For instance, the idea of pairing a metric like Cost Per Acquisition (CPA) with Customer Lifetime Value (CLV) is one of the most basic (and yet revolutionary) formulas for building a sustainable, growing brand — you spend money to get customers, you spend money to serve them, and, as a result, they should spend more money on your products than you did getting them on board.

The completely novel concept is that you should earn more profit margin from them than what you spend on them. When those dynamics work, you get a growing business.

When you describe it that way, it sounds pretty simple, but it’s really fuzzy and gnarly to figure how to get an organization moving around this way.

What we want to do is drill deeper and make it real in a way that retail organizations can optimize the numbers under these very good-sounding ideas. You are what you measure. If you don’t have the right KPIs, then the organization is not going to align in the right way.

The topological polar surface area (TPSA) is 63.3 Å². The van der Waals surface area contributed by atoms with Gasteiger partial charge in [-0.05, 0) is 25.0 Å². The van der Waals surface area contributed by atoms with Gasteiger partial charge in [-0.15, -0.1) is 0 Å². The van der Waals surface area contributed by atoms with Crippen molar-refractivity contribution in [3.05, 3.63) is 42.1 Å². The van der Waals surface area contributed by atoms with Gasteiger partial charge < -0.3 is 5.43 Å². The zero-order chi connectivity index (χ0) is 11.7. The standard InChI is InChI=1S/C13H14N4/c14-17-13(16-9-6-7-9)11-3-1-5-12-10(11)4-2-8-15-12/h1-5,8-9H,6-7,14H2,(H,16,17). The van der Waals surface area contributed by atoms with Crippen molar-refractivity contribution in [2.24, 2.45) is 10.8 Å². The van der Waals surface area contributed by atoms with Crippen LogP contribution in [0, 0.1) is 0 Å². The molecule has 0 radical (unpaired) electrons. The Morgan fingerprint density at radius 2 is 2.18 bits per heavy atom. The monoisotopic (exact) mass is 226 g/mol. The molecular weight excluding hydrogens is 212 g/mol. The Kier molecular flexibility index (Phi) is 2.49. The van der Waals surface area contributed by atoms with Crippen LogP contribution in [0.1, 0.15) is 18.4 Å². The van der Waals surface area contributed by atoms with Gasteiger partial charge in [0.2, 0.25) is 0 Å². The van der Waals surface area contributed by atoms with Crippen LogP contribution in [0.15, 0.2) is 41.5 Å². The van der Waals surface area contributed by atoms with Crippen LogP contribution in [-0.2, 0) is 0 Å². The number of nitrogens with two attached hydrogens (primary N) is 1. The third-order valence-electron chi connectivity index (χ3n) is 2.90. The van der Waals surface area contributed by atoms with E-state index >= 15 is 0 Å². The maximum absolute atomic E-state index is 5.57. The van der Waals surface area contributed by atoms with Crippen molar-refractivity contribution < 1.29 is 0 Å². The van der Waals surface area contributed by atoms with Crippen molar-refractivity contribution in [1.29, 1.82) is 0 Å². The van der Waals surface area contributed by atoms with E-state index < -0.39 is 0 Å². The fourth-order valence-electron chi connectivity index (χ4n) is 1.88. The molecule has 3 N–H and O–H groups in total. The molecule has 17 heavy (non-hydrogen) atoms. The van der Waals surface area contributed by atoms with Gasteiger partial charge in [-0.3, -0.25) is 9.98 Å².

Join us next week when we’ll reveal which customer KPIs matter and how you can align your organization in a Customer-Centric formation.

In the meantime, you can learn more about the absolute most important customer-centric KPI (spoiler alert) in our latest book, The Chance of a Lifetime: How to Use Customer Lifetime Value Reporting to Grow Your Retail Business.